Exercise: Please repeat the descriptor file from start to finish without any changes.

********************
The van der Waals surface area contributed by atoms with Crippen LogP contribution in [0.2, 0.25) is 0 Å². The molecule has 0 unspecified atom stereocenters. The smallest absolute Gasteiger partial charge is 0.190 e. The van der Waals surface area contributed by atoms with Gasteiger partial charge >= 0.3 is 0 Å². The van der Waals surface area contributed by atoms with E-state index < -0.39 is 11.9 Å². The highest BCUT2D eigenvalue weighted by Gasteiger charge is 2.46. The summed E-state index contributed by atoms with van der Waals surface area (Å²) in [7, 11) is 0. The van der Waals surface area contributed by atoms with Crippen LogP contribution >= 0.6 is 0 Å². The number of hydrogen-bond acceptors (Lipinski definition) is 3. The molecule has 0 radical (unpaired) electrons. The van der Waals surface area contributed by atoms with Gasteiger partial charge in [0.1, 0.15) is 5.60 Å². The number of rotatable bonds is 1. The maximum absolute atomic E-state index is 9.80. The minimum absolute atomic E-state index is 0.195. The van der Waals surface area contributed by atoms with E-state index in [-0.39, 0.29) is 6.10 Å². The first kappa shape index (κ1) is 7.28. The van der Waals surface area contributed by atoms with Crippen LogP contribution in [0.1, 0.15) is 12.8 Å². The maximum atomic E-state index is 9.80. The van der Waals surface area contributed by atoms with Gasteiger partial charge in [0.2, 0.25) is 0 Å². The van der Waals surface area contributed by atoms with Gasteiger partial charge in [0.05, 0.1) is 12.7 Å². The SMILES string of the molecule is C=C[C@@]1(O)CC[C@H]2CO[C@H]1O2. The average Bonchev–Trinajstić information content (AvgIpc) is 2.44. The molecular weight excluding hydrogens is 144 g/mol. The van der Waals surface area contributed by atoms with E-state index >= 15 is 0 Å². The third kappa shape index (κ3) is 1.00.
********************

The van der Waals surface area contributed by atoms with Crippen LogP contribution in [0.2, 0.25) is 0 Å². The molecule has 0 unspecified atom stereocenters. The smallest absolute Gasteiger partial charge is 0.190 e. The van der Waals surface area contributed by atoms with Gasteiger partial charge >= 0.3 is 0 Å². The van der Waals surface area contributed by atoms with E-state index < -0.39 is 11.9 Å². The highest BCUT2D eigenvalue weighted by Gasteiger charge is 2.46. The summed E-state index contributed by atoms with van der Waals surface area (Å²) in [7, 11) is 0. The van der Waals surface area contributed by atoms with Crippen LogP contribution >= 0.6 is 0 Å². The number of hydrogen-bond acceptors (Lipinski definition) is 3. The molecule has 0 radical (unpaired) electrons. The van der Waals surface area contributed by atoms with Gasteiger partial charge in [0.1, 0.15) is 5.60 Å². The number of rotatable bonds is 1. The maximum absolute atomic E-state index is 9.80. The minimum absolute atomic E-state index is 0.195. The van der Waals surface area contributed by atoms with E-state index in [-0.39, 0.29) is 6.10 Å². The first kappa shape index (κ1) is 7.28. The van der Waals surface area contributed by atoms with Crippen LogP contribution in [0.1, 0.15) is 12.8 Å². The maximum atomic E-state index is 9.80. The van der Waals surface area contributed by atoms with Gasteiger partial charge in [0.2, 0.25) is 0 Å². The van der Waals surface area contributed by atoms with Gasteiger partial charge in [0.05, 0.1) is 12.7 Å². The SMILES string of the molecule is C=C[C@@]1(O)CC[C@H]2CO[C@H]1O2. The average Bonchev–Trinajstić information content (AvgIpc) is 2.44. The molecular weight excluding hydrogens is 144 g/mol. The van der Waals surface area contributed by atoms with E-state index >= 15 is 0 Å². The third kappa shape index (κ3) is 1.00.